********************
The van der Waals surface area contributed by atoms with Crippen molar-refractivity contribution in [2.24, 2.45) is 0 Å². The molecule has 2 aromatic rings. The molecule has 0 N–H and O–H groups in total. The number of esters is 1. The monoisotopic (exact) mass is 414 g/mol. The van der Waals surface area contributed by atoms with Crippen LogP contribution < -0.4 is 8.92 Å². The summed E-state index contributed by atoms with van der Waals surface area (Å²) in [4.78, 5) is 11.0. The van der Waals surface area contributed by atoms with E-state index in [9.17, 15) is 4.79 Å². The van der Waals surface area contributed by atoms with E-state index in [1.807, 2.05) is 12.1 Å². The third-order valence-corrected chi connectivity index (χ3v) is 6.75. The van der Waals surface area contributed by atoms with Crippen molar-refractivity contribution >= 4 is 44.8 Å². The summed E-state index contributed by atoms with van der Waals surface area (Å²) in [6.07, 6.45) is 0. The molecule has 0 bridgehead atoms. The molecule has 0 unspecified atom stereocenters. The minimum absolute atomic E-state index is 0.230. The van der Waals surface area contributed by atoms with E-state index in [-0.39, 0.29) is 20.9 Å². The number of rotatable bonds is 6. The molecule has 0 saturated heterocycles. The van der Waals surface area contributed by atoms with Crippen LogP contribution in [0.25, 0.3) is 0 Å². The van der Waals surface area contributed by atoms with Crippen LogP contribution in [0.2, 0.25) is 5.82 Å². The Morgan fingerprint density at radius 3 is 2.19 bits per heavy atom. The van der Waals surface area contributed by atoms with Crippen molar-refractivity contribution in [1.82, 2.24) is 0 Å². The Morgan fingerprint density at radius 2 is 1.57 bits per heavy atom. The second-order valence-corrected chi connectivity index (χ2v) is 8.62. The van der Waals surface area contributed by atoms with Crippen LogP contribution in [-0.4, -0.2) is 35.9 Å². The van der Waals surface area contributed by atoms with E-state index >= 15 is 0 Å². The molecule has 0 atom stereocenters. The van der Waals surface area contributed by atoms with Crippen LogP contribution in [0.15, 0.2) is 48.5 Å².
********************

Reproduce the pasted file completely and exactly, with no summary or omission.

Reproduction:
The van der Waals surface area contributed by atoms with Crippen molar-refractivity contribution in [2.24, 2.45) is 0 Å². The molecule has 2 aromatic rings. The molecule has 0 N–H and O–H groups in total. The number of esters is 1. The monoisotopic (exact) mass is 414 g/mol. The van der Waals surface area contributed by atoms with Crippen LogP contribution < -0.4 is 8.92 Å². The summed E-state index contributed by atoms with van der Waals surface area (Å²) in [4.78, 5) is 11.0. The van der Waals surface area contributed by atoms with E-state index in [9.17, 15) is 4.79 Å². The van der Waals surface area contributed by atoms with E-state index in [1.807, 2.05) is 12.1 Å². The third-order valence-corrected chi connectivity index (χ3v) is 6.75. The van der Waals surface area contributed by atoms with Crippen molar-refractivity contribution >= 4 is 44.8 Å². The summed E-state index contributed by atoms with van der Waals surface area (Å²) in [6.07, 6.45) is 0. The molecule has 0 bridgehead atoms. The molecule has 0 unspecified atom stereocenters. The minimum absolute atomic E-state index is 0.230. The van der Waals surface area contributed by atoms with E-state index in [-0.39, 0.29) is 20.9 Å². The number of rotatable bonds is 6. The molecule has 0 saturated heterocycles. The van der Waals surface area contributed by atoms with Crippen LogP contribution in [0.25, 0.3) is 0 Å². The van der Waals surface area contributed by atoms with Crippen LogP contribution in [0.2, 0.25) is 5.82 Å². The Morgan fingerprint density at radius 3 is 2.19 bits per heavy atom. The van der Waals surface area contributed by atoms with Crippen molar-refractivity contribution in [1.82, 2.24) is 0 Å². The Morgan fingerprint density at radius 2 is 1.57 bits per heavy atom. The second-order valence-corrected chi connectivity index (χ2v) is 8.62. The van der Waals surface area contributed by atoms with Crippen LogP contribution in [-0.4, -0.2) is 35.9 Å². The van der Waals surface area contributed by atoms with E-state index >= 15 is 0 Å². The molecule has 0 atom stereocenters. The van der Waals surface area contributed by atoms with Crippen LogP contribution in [0.15, 0.2) is 48.5 Å².